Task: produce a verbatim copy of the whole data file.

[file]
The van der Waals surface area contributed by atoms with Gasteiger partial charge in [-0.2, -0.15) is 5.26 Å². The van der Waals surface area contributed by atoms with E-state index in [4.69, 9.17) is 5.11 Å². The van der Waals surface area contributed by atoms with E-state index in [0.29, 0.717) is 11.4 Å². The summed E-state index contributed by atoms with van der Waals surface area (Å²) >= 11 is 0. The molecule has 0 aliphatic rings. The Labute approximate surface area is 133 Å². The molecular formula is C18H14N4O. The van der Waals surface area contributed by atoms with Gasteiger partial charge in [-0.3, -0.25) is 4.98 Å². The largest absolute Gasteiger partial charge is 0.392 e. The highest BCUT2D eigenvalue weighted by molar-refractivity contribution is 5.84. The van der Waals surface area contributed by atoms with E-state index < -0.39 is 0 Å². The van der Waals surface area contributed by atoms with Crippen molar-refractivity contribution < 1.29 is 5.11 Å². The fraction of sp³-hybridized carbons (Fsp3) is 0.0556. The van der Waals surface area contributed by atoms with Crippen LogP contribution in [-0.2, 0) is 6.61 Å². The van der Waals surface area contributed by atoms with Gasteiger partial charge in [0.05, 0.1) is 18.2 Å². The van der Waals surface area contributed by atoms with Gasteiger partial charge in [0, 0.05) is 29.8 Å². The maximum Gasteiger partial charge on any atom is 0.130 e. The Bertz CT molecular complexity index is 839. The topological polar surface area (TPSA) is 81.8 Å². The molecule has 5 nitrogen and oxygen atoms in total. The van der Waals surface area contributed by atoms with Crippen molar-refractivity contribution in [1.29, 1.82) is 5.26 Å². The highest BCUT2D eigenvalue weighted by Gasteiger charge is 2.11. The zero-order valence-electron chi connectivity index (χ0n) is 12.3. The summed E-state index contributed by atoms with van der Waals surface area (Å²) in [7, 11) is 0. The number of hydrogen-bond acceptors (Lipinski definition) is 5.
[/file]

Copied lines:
The van der Waals surface area contributed by atoms with Gasteiger partial charge in [-0.2, -0.15) is 5.26 Å². The van der Waals surface area contributed by atoms with E-state index in [4.69, 9.17) is 5.11 Å². The van der Waals surface area contributed by atoms with E-state index in [0.29, 0.717) is 11.4 Å². The summed E-state index contributed by atoms with van der Waals surface area (Å²) >= 11 is 0. The molecule has 0 aliphatic rings. The Labute approximate surface area is 133 Å². The molecular formula is C18H14N4O. The van der Waals surface area contributed by atoms with Gasteiger partial charge in [-0.3, -0.25) is 4.98 Å². The largest absolute Gasteiger partial charge is 0.392 e. The highest BCUT2D eigenvalue weighted by molar-refractivity contribution is 5.84. The van der Waals surface area contributed by atoms with E-state index < -0.39 is 0 Å². The van der Waals surface area contributed by atoms with Crippen molar-refractivity contribution < 1.29 is 5.11 Å². The fraction of sp³-hybridized carbons (Fsp3) is 0.0556. The van der Waals surface area contributed by atoms with Crippen LogP contribution in [-0.2, 0) is 6.61 Å². The van der Waals surface area contributed by atoms with Gasteiger partial charge in [0.05, 0.1) is 18.2 Å². The van der Waals surface area contributed by atoms with Gasteiger partial charge in [0, 0.05) is 29.8 Å². The maximum Gasteiger partial charge on any atom is 0.130 e. The Bertz CT molecular complexity index is 839. The topological polar surface area (TPSA) is 81.8 Å². The molecule has 5 nitrogen and oxygen atoms in total. The van der Waals surface area contributed by atoms with Crippen molar-refractivity contribution in [1.29, 1.82) is 5.26 Å². The highest BCUT2D eigenvalue weighted by Gasteiger charge is 2.11. The zero-order valence-electron chi connectivity index (χ0n) is 12.3. The summed E-state index contributed by atoms with van der Waals surface area (Å²) in [7, 11) is 0. The number of hydrogen-bond acceptors (Lipinski definition) is 5.